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House inks short-term spending bill; Senate goes home

House Speaker Paul Ryan at a news conference

House Speaker Paul Ryan at a news conference on Thursday, Jan. 18, 2018, about avoiding a government shutdown hours before the House passed a bill that would keep the government running for four weeks. Credit: THEW/EPA-EFE/REX/Shutterstock

WASHINGTON — The possibility of a government shutdown at midnight on Friday loomed large after Senate Republicans chose to adjourn late Thursday night rather than fail in a vote to overcome a Democratic filibuster of the short-term spending bill passed by House Republicans.

The Senate will reconvene Friday morning at 11 a.m. to resume debate on how to avert a shutdown as Democrats insist that any bill should also include legislation to extend protection to immigrants brought here illegally as children — a demand Republicans reject.

Senate Majority Leader Mitch McConnell (R-Ky.), noting the program doesn’t expire until March, placed the blame on Democrats for their persistence in pushing an issue that has no immediated urgency.

“That’s an issue of illegal immigration,” McConnell said, “They are prepared to shut down the government over the issue of illegal immigration.”

Senate Minority Leader Chuck Schumer (D-NY), placed the blame on President Donald Trump for sending unclear messages about what he would accept in an immigration bill for the so-called Dreamers, and Republicans for pushing a short-term bill without consulting Democrats.

“To delay a vote on cloture when we all know the outcome makes no sense. The government funding expires tomorrow night at midnight. Let’s move forward,” Schumer said.

He explained the urgency of the legislation by saying it will be hard to pass as a stand alone bill in February. Any bill getting a majority of Republicans in the Senate won’t pass in the House, Schumer said, and any bill passed by Republicans in the House won’t be passed in the Senate.

Earlier Thursday night, in a largely party-line 230 to 197 vote, House Republicans approved a stopgap measure to fund the federal government for another four weeks, extend a popular child health insurance program, and delay medical-device and -plan taxes — but omitted the immigration measure Democrats demanded.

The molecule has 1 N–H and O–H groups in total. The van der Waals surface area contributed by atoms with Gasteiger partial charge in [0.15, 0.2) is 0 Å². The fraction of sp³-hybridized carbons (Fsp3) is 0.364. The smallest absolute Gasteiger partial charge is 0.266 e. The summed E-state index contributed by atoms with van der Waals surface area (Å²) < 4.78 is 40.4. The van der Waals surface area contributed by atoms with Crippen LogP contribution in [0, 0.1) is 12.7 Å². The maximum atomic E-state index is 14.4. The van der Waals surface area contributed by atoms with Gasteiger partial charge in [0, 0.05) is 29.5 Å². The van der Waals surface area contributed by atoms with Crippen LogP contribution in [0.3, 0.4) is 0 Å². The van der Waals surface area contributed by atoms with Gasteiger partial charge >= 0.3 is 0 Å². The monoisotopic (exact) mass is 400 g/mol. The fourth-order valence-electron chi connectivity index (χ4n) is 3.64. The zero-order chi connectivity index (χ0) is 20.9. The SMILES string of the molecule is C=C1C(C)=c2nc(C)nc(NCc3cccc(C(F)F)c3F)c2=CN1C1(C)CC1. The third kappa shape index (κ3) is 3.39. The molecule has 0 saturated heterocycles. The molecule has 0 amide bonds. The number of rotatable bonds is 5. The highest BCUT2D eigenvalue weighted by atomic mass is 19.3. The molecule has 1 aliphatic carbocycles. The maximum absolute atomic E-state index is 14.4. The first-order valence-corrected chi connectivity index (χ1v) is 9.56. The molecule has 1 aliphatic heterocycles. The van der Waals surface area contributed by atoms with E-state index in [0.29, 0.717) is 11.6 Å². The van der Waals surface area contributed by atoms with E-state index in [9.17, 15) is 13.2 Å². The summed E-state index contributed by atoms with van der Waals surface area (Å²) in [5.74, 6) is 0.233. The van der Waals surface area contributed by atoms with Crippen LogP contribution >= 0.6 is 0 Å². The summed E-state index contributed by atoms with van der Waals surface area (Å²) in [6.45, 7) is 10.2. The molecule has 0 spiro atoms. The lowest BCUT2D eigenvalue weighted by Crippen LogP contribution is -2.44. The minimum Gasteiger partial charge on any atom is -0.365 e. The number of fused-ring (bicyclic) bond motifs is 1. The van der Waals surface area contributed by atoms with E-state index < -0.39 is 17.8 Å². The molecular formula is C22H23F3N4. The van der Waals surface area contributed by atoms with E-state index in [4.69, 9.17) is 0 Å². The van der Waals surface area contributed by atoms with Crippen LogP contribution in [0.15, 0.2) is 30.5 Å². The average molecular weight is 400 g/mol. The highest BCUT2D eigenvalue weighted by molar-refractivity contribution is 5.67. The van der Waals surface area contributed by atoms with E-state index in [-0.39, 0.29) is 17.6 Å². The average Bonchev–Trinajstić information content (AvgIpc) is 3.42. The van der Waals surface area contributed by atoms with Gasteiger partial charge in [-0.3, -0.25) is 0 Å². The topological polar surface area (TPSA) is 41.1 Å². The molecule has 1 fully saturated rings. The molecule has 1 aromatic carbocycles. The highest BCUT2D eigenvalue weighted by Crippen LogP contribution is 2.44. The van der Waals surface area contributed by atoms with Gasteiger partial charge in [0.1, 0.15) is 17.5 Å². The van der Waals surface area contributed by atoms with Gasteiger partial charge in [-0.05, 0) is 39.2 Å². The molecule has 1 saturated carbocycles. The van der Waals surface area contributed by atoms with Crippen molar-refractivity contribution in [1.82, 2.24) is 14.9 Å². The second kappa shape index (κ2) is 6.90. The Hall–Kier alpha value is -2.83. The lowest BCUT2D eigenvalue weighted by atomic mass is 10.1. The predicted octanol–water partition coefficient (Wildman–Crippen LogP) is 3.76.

“We can pass a noncontroversial, bipartisan bill to keep the government open,” McConnell said, “or Democrats can create a manufactured crisis and shut down the government on the entirely unrelated issue — the entirely unrelated issue of immigration.”

Without the pressure of a possible government shutdown, Schumer said, Republicans would have no reason to negotiate to save the Deferred Action on Childhood Arrivals program, known as DACA, which Trump ordered to expire on March 5.

“The president rescinded DACA four or five months ago. If he hadn’t rescinded it, we wouldn’t be here today,” Schumer said. “And he told Congress to fix it. And yet the majority leader of his party seems to have no idea what policy he would support.”

Trump has roiled the negotiations and political maneuvering in Congress by sending mixed signals on the spending bill, which addresses the DACA expiration and the renewal of the Child Health Insurance Program to lure Democratic votes.

Trump tweeted Thursday morning that the six-year extension of the Child Health Insurance Program, which expired on Sept. 30 and serves 9 million children nationally, should not be in the spending bill — but the White House later said he supported it.

Trump’s rejection of a bipartisan plan to address DACA prompted co-sponsor Sen. Lindsey Graham (R-S.C.) to announce he would vote against the short-term spending bill.

“We need additional funding for our military,” Graham said in a statement. “We also need some direction about the path forward for 800,000 DACA recipients who know no home other than the United States.”

Meanwhile, Trump and Republican congressional leaders stepped up pressure on Democrats, accusing them of using military funding as a bargaining chip to force a deal to fix DACA.

“My friends on the other side of the aisle do not oppose a single thing in this bill,” McConnell said, asking why Democrats “would filibuster government funding and shut down vital programs for Americans because we have not yet agreed on the best way to settle an unrelated issue we have at least until March to resolve. Let’s fund the government.”

Republicans, who control the upper chamber with the slim 51-member majority, will need the support of several Democrats to break an expected filibuster requiring 60 votes.

According to news reports, nearly all Senate Democrats have said they would vote against the measure. Only Sen. Joe Manchin (D-W.V.), running for re-election in November in a state that overwhelming supported Trump, said he would vote for it.

Schumer said there is strong opposition to the short-term spending measure known as a “continuing resolution.”

“When are our Republican leaders going to learn that the best way to govern, the best way to accomplish things, is to talk to us?“ Schumer asked. “It doesn’t look good for the continuing resolution coming over from the House.”

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